How Apple’s Passbook Will Shape Mobile Marketing’s Future
The September launch of Apple’s iPhone 5 also heralded the introduction of its revamped iOS 6 mobile operating system, and while the much-maligned Apple Maps platform is generating the lion’s share of (negative) publicity, the new Passbook application appears poised to make the biggest impact.
Designed as a virtual wallet collecting coupons, retailer loyalty cards, movie tickets, transit passes, and related digital ephemera in one single app, Passbook—installed on all Apple devices running iOS 6, not just the iPhone 5—leverages GPS technology to automatically display the relevant ticket or offer where and when the consumer needs it. National brands including Target, Starbucks, Fandango, Ticketmaster, American Airlines, and Walgreens have already updated their iOS apps with Passbook support, and others like McDonalds are trialing Passbook-enabled services that simplify customer ordering and payment processes.
At the time of this writing, Apple’s App Store offers only about a dozen Passbook-ready applications, but that’s destined to change. Apple has essentially stripped away the complexities and redundancies slowing mobile marketing growth in one fell swoop: Thanks to Passbook, consumers are no longer tasked with managing loyalty cards and customer programs scattered across multiple apps—their iPhone even reminds them when they’re at or near a merchant location where they have an offer to redeem.
Cosmetics chain Sephora integrated its iPhone application into Passbook immediately following iOS 6’s launch: After consumers download the Sephora to Go app, a digital version of the company’s Beauty Insider loyalty club card is inserted into the Passbook container. Julie Bornstein, Sephora’s senior vice president of digital, tells Internet Retailer that more than 300,000 consumers downloaded the app in the first five days after Passbook went live.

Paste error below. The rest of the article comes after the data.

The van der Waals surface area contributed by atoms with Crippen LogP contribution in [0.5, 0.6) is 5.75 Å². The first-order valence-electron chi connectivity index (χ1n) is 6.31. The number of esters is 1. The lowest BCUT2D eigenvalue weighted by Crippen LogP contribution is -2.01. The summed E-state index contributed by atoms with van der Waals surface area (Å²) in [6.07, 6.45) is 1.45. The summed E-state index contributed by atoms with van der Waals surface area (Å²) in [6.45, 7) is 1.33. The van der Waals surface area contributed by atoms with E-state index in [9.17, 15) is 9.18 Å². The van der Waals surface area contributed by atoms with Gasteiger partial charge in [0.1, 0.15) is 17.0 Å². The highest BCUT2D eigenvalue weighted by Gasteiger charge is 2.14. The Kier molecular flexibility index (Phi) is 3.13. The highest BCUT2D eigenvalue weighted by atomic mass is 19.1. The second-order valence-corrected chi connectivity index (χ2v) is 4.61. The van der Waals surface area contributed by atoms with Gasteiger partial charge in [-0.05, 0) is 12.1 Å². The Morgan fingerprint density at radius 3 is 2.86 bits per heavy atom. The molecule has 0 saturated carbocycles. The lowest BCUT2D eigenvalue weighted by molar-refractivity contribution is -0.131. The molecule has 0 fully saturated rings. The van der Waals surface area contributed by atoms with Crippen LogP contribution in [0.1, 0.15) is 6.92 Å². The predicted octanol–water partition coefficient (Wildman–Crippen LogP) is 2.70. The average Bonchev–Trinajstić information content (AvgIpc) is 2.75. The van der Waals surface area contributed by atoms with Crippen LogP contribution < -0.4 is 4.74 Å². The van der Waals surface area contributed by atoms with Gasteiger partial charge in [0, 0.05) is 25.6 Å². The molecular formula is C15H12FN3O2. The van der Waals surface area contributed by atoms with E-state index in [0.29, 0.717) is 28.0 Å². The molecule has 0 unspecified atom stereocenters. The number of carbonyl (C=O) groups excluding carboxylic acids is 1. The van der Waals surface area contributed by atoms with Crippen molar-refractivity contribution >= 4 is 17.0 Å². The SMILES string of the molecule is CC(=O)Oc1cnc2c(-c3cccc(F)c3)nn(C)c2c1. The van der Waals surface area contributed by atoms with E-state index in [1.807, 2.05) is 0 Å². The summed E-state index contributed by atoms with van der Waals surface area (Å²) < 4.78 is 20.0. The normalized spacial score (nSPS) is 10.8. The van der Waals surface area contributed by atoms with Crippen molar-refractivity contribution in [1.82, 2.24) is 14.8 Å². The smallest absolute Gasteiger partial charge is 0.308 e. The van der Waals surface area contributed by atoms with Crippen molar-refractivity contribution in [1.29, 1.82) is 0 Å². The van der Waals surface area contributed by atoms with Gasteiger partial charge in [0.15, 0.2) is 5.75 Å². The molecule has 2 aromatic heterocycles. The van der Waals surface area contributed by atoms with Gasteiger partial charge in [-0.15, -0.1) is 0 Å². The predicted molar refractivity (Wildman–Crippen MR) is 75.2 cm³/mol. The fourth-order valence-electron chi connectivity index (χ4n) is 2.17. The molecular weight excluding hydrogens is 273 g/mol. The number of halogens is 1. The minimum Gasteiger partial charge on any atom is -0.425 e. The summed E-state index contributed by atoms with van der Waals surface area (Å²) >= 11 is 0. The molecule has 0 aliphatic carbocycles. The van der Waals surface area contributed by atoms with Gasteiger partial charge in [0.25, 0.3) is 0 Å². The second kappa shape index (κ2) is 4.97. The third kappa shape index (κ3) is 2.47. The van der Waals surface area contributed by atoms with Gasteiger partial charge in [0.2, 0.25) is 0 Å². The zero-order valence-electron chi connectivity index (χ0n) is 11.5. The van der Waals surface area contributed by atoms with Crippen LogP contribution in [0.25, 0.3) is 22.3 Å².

“Sephora loyalty club members can now access their Beauty Insider card in the easiest way possible—accessing their points balance and presenting the pass to earn and redeem points while shopping in store,” Bornstein says. “More than 70 percent of mobile traffic to Sephora comes from iOS devices, so Passbook is a natural fit for Sephora customers. Being part of Passbook also allows recipients of Sephora eGifts a way to easily store, access, and redeem them on their iPhones.”
Given how few Fortune 500 companies have rolled out iOS apps with Passbook support, it’s no surprise that there are no small businesses that have integrated Passbook functionality into their customer-facing apps, either. But Sephora’s success serves as a powerful example of how quickly and decisively Apple has made mobile marketing a truly mainstream proposition. Consumers purchased more than 5 million iPhone 5s in the smartphone’s first three days at retail, and close to half of all iOS devices now run iOS 6, meaning Passbook is already in the hands of hundreds of millions of users worldwide.
As customers become more and more comfortable using the app in big-box retail environments, at airports, and in movie theaters, they’re going to want to use it everywhere they go, meaning small businesses that have previously resisted building their own iOS apps should, at the very least, reconsider that position. You don’t want Passbook to pass your business by.
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